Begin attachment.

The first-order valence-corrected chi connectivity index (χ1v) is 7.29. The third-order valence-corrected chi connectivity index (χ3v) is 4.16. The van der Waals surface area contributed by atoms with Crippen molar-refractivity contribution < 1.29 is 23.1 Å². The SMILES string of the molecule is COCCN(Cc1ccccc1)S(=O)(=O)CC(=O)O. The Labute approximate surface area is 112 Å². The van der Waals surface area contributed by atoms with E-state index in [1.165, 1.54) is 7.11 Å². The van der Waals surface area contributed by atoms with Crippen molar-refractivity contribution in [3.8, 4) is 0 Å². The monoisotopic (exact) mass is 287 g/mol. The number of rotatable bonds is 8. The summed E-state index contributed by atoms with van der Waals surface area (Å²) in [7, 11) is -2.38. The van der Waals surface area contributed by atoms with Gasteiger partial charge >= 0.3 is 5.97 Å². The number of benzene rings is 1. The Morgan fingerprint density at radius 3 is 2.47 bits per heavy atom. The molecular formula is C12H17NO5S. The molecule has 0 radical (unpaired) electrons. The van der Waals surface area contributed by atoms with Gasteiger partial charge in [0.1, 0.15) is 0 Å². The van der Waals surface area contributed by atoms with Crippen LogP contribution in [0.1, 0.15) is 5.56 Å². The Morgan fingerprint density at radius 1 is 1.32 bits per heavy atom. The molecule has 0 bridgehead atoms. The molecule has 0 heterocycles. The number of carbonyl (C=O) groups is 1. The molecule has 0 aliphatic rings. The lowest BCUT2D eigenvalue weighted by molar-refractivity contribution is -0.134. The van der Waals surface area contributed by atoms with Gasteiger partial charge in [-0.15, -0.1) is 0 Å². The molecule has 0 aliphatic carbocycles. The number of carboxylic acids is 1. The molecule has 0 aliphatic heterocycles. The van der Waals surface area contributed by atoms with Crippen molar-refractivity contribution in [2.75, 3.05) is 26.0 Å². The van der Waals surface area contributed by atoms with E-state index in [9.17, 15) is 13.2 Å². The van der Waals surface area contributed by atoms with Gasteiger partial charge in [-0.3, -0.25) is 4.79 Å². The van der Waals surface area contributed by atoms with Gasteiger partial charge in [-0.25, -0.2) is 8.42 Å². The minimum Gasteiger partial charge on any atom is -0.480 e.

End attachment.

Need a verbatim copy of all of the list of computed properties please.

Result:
The first-order valence-corrected chi connectivity index (χ1v) is 7.29. The third-order valence-corrected chi connectivity index (χ3v) is 4.16. The van der Waals surface area contributed by atoms with Crippen molar-refractivity contribution < 1.29 is 23.1 Å². The SMILES string of the molecule is COCCN(Cc1ccccc1)S(=O)(=O)CC(=O)O. The Labute approximate surface area is 112 Å². The van der Waals surface area contributed by atoms with E-state index in [1.165, 1.54) is 7.11 Å². The van der Waals surface area contributed by atoms with Crippen molar-refractivity contribution in [3.8, 4) is 0 Å². The monoisotopic (exact) mass is 287 g/mol. The number of rotatable bonds is 8. The summed E-state index contributed by atoms with van der Waals surface area (Å²) in [7, 11) is -2.38. The van der Waals surface area contributed by atoms with Gasteiger partial charge >= 0.3 is 5.97 Å². The number of benzene rings is 1. The Morgan fingerprint density at radius 3 is 2.47 bits per heavy atom. The molecular formula is C12H17NO5S. The molecule has 0 radical (unpaired) electrons. The van der Waals surface area contributed by atoms with Gasteiger partial charge in [0.1, 0.15) is 0 Å². The van der Waals surface area contributed by atoms with Crippen LogP contribution in [0.1, 0.15) is 5.56 Å². The Morgan fingerprint density at radius 1 is 1.32 bits per heavy atom. The molecule has 0 bridgehead atoms. The molecule has 0 heterocycles. The number of carbonyl (C=O) groups is 1. The molecule has 0 aliphatic rings. The lowest BCUT2D eigenvalue weighted by molar-refractivity contribution is -0.134. The van der Waals surface area contributed by atoms with Gasteiger partial charge in [-0.15, -0.1) is 0 Å². The molecule has 0 aliphatic carbocycles. The number of carboxylic acids is 1. The molecule has 0 aliphatic heterocycles. The van der Waals surface area contributed by atoms with Crippen molar-refractivity contribution in [2.75, 3.05) is 26.0 Å². The van der Waals surface area contributed by atoms with E-state index in [9.17, 15) is 13.2 Å². The van der Waals surface area contributed by atoms with Gasteiger partial charge in [-0.3, -0.25) is 4.79 Å². The van der Waals surface area contributed by atoms with Gasteiger partial charge in [-0.25, -0.2) is 8.42 Å². The minimum Gasteiger partial charge on any atom is -0.480 e.